Primary recovery relies on the naturally high differential pressure between reservoirs and the surface. While underground oil reserves are already higher in pressure than wellbores, this difference is maximised by drive mechanisms, such as water drive, where water is pumped into the well, displacing the hydrocarbons, increasing their pressure, and forcing them up the wellbore.
Another common drive mechanism is gas drive, used when oil reserves contain dissolved and free gas. This expands as the reservoir pressure lowers, forcing the hydrocarbons up to the surface. Often, this rapid expansion of energy creates oil geysers.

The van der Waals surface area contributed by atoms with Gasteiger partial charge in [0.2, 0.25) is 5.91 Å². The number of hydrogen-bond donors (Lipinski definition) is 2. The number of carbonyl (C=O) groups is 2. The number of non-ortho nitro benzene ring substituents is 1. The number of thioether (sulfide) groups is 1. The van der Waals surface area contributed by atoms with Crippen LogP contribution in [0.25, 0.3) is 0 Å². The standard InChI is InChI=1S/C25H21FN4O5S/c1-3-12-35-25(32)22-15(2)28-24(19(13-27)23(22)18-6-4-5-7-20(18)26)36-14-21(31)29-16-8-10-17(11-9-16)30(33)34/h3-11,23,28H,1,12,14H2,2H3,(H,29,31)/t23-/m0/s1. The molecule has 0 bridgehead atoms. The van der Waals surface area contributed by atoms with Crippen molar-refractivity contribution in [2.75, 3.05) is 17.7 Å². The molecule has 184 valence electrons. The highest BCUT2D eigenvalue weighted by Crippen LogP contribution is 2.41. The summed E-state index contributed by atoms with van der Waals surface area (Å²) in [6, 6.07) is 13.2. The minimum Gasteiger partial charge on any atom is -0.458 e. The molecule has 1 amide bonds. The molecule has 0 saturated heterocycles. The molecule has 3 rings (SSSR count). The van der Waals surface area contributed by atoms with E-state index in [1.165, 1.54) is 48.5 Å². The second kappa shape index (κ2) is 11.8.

Key fact: The ultimate recovery ranges are 5-30% OOIP for gas drive mechanisms and 35-75% OOIP for water drive mechanisms
When the pressure is no longer high enough for oil to flow to the surface, pump jacks are used. Sometimes referred to as rod pumps, these are artificial life systems that pressurise the well downhole and pump hydrocarbons out.
Increases flow rate of hydrocarbons
Low capital investment
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